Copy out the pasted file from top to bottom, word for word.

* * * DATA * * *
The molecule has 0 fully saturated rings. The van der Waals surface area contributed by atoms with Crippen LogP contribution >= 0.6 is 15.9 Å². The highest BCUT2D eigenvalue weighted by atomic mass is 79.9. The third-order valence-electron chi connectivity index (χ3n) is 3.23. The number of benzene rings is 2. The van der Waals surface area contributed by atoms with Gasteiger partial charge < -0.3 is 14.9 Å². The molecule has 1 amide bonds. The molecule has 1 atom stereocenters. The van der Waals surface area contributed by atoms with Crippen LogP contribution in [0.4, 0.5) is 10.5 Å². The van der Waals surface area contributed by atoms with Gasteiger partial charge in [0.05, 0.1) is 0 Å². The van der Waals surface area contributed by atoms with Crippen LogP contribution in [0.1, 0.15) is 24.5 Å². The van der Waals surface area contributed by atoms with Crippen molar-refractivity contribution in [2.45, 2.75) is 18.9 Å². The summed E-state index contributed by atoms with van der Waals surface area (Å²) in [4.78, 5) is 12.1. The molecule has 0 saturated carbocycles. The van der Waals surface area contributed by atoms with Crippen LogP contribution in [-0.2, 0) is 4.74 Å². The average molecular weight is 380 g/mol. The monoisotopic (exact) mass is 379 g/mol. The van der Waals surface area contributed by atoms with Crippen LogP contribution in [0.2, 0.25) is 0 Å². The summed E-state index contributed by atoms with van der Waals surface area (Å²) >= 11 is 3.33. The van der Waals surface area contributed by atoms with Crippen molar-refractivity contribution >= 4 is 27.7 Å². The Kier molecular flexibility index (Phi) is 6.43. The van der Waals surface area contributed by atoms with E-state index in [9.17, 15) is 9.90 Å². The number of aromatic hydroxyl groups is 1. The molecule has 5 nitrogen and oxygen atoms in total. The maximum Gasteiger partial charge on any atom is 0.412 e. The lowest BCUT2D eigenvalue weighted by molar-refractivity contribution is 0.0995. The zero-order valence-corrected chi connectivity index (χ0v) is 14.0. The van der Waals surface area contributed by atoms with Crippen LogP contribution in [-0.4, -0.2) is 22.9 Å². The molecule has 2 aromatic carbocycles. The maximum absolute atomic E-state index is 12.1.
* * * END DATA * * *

The molecule has 0 fully saturated rings. The van der Waals surface area contributed by atoms with Crippen LogP contribution >= 0.6 is 15.9 Å². The highest BCUT2D eigenvalue weighted by atomic mass is 79.9. The third-order valence-electron chi connectivity index (χ3n) is 3.23. The number of benzene rings is 2. The van der Waals surface area contributed by atoms with Gasteiger partial charge < -0.3 is 14.9 Å². The molecule has 1 amide bonds. The molecule has 1 atom stereocenters. The van der Waals surface area contributed by atoms with Crippen LogP contribution in [0.4, 0.5) is 10.5 Å². The van der Waals surface area contributed by atoms with Gasteiger partial charge in [0.05, 0.1) is 0 Å². The van der Waals surface area contributed by atoms with Crippen LogP contribution in [0.1, 0.15) is 24.5 Å². The van der Waals surface area contributed by atoms with Crippen molar-refractivity contribution in [2.45, 2.75) is 18.9 Å². The summed E-state index contributed by atoms with van der Waals surface area (Å²) in [4.78, 5) is 12.1. The molecule has 0 saturated carbocycles. The van der Waals surface area contributed by atoms with Crippen LogP contribution in [-0.2, 0) is 4.74 Å². The average molecular weight is 380 g/mol. The monoisotopic (exact) mass is 379 g/mol. The van der Waals surface area contributed by atoms with Crippen LogP contribution in [0.2, 0.25) is 0 Å². The summed E-state index contributed by atoms with van der Waals surface area (Å²) >= 11 is 3.33. The van der Waals surface area contributed by atoms with Crippen molar-refractivity contribution >= 4 is 27.7 Å². The Kier molecular flexibility index (Phi) is 6.43. The van der Waals surface area contributed by atoms with E-state index in [9.17, 15) is 9.90 Å². The number of aromatic hydroxyl groups is 1. The molecule has 5 nitrogen and oxygen atoms in total. The maximum Gasteiger partial charge on any atom is 0.412 e. The lowest BCUT2D eigenvalue weighted by molar-refractivity contribution is 0.0995. The zero-order valence-corrected chi connectivity index (χ0v) is 14.0. The van der Waals surface area contributed by atoms with Crippen LogP contribution in [-0.4, -0.2) is 22.9 Å². The molecule has 2 aromatic carbocycles. The maximum absolute atomic E-state index is 12.1.